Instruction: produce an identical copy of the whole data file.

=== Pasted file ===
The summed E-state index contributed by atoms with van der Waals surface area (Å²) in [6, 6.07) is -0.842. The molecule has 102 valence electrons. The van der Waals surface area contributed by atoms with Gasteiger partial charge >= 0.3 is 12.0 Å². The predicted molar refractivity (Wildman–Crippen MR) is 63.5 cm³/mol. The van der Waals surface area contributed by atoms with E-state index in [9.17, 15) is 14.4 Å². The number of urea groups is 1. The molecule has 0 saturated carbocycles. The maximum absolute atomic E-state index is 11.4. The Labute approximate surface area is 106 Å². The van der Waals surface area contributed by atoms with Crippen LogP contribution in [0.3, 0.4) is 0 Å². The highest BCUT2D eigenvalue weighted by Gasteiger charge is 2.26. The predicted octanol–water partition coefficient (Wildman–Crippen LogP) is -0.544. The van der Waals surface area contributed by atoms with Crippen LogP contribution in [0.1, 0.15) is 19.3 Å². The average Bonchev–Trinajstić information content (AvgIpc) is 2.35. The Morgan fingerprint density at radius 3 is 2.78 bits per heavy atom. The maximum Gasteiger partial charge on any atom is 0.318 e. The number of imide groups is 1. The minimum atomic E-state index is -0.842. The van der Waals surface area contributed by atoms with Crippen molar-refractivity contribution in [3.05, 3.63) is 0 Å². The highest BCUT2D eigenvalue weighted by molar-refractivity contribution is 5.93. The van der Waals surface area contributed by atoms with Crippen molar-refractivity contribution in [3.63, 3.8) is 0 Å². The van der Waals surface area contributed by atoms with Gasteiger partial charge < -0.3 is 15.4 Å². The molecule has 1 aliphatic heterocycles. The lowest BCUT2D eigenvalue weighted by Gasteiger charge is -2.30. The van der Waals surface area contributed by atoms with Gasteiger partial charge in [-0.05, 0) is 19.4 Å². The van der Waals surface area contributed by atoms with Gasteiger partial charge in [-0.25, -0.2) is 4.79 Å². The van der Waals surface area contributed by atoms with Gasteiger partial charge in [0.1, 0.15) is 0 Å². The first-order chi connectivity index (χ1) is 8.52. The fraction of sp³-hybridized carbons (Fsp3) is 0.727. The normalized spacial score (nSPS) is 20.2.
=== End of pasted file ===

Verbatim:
The summed E-state index contributed by atoms with van der Waals surface area (Å²) in [6, 6.07) is -0.842. The molecule has 102 valence electrons. The van der Waals surface area contributed by atoms with Gasteiger partial charge >= 0.3 is 12.0 Å². The predicted molar refractivity (Wildman–Crippen MR) is 63.5 cm³/mol. The van der Waals surface area contributed by atoms with E-state index in [9.17, 15) is 14.4 Å². The number of urea groups is 1. The molecule has 0 saturated carbocycles. The maximum absolute atomic E-state index is 11.4. The Labute approximate surface area is 106 Å². The van der Waals surface area contributed by atoms with Crippen LogP contribution in [0.3, 0.4) is 0 Å². The highest BCUT2D eigenvalue weighted by Gasteiger charge is 2.26. The predicted octanol–water partition coefficient (Wildman–Crippen LogP) is -0.544. The van der Waals surface area contributed by atoms with Crippen LogP contribution in [0.1, 0.15) is 19.3 Å². The average Bonchev–Trinajstić information content (AvgIpc) is 2.35. The Morgan fingerprint density at radius 3 is 2.78 bits per heavy atom. The maximum Gasteiger partial charge on any atom is 0.318 e. The number of imide groups is 1. The minimum atomic E-state index is -0.842. The van der Waals surface area contributed by atoms with Crippen molar-refractivity contribution in [3.05, 3.63) is 0 Å². The highest BCUT2D eigenvalue weighted by molar-refractivity contribution is 5.93. The van der Waals surface area contributed by atoms with Crippen molar-refractivity contribution in [3.63, 3.8) is 0 Å². The van der Waals surface area contributed by atoms with Gasteiger partial charge < -0.3 is 15.4 Å². The molecule has 1 aliphatic heterocycles. The lowest BCUT2D eigenvalue weighted by Gasteiger charge is -2.30. The van der Waals surface area contributed by atoms with Gasteiger partial charge in [-0.05, 0) is 19.4 Å². The van der Waals surface area contributed by atoms with Gasteiger partial charge in [-0.25, -0.2) is 4.79 Å². The van der Waals surface area contributed by atoms with Gasteiger partial charge in [0.1, 0.15) is 0 Å². The first-order chi connectivity index (χ1) is 8.52. The fraction of sp³-hybridized carbons (Fsp3) is 0.727. The normalized spacial score (nSPS) is 20.2.